Yesterday, we reported on the recent arrest of Jason “Mayhem” Miller in Mission Viejo, CA. The latest incident is part of a tumultuous run for the DREAM, Strikeforce, and UFC veteran since parting ways with the world’s largest promotion.
Tuesday morning, additional details emerged regarding the events surrounding his arrest. In a press release obtained by SBNation.com, the Orange County Sheriff’s Department, released the following information:
On Saturday, August 10, 2013, Sheriff’s personnel were advised by a caller that she was the victim of domestic violence that occurred on Saturday, August 3, 2013, in Mission Viejo.
Deputy C. Martin responded at approximately 1336 hours to the alleged victim’s location. The alleged victim reported that at approximately 2100 hours on Saturday, August 3, 2013, she and Jason Nicholas Miller were involved in an argument regarding a text message she found on Miller’s cellular phone. Deputies were unable to make contact with Miller on August 10th to obtain his statement.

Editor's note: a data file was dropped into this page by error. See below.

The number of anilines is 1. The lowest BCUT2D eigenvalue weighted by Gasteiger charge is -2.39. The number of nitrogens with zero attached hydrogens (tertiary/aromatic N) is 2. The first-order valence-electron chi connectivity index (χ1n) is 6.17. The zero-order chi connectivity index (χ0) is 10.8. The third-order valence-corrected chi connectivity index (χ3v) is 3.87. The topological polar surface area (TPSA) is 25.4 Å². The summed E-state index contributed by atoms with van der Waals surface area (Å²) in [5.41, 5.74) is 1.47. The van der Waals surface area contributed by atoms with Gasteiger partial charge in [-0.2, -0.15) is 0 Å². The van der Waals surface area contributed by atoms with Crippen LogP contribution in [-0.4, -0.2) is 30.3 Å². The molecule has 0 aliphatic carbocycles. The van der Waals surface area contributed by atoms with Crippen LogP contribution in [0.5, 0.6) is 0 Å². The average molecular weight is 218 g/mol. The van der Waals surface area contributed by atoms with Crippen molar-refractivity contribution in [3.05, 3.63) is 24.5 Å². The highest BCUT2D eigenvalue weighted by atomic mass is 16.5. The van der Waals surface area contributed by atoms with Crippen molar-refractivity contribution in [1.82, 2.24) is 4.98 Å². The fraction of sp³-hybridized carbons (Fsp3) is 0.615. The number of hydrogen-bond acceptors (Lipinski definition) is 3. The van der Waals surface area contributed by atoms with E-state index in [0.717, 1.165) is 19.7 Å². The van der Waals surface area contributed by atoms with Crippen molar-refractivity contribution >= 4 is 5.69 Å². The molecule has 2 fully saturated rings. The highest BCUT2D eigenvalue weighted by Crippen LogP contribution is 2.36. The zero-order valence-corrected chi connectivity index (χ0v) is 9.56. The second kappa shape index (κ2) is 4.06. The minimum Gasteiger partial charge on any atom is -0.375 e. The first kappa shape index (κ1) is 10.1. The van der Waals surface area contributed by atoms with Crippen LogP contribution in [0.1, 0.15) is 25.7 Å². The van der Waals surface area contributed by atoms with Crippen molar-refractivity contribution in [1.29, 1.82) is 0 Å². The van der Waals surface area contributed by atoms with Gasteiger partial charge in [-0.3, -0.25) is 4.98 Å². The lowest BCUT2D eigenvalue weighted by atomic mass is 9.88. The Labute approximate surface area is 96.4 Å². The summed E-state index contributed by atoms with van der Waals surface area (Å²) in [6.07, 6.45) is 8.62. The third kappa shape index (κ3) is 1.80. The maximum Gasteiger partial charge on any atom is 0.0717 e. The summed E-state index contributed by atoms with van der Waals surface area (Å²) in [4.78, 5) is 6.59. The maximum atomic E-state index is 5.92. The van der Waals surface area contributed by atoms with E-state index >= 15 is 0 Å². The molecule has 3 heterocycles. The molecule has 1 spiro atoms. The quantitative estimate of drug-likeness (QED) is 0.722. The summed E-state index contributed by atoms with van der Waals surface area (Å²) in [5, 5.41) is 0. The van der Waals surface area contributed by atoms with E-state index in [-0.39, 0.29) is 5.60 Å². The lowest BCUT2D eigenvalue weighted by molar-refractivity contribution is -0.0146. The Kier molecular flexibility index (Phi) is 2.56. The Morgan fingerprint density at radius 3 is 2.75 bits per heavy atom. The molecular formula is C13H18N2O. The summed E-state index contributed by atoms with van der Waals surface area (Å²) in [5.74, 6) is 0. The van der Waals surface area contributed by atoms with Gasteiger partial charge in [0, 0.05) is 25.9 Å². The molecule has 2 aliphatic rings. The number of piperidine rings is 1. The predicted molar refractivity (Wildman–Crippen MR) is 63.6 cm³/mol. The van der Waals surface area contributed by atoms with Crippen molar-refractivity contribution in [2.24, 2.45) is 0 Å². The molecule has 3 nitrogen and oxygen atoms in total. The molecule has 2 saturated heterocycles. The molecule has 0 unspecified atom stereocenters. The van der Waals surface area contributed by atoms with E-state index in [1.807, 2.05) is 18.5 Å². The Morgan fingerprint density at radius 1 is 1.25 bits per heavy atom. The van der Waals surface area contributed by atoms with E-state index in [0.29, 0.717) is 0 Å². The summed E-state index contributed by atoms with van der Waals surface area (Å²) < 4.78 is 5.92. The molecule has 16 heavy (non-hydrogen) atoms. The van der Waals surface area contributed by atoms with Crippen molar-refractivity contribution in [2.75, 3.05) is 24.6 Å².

On Sunday, August 11, 2013, at about 0530 hours, deputies were dispatched to a residence in Mission Viejo reference at loud party. When they arrived, they contacted Miller who was outside his residence yelling at his neighbors. Based on the report filed by the alleged victim, Miller was arrested for CPC 273.5, domestic violence.
Injuries to the alleged victim include multiple bruises covering both arms and both legs, laceration and bleeding above right eyebrow (approx. 1.5″ wide), and laceration to the right side of face (approx. 1.5″ wide). No property or weapons involved.
Miller was arrested on CPC 273.5 domestic violence charges. Contrary to what has been reported on other mixed martial arts websites, in the state of California this charge is considered to be a “wobbler.” This means that at the prosecutor’s discretion the defendant can given either misdemeanor or felony charges. While Miller was previously charged with vandalism (charges that were later dropped), California state law bars a prosecutor from introducing prior misconduct at a trial.
If charged with a felony, Miller could face anything from formal probation to two to four years in prison, while a misdemeanor would net up to a year in prison and a monetary fine.
We are currently working to gather additional information, so stay tuned.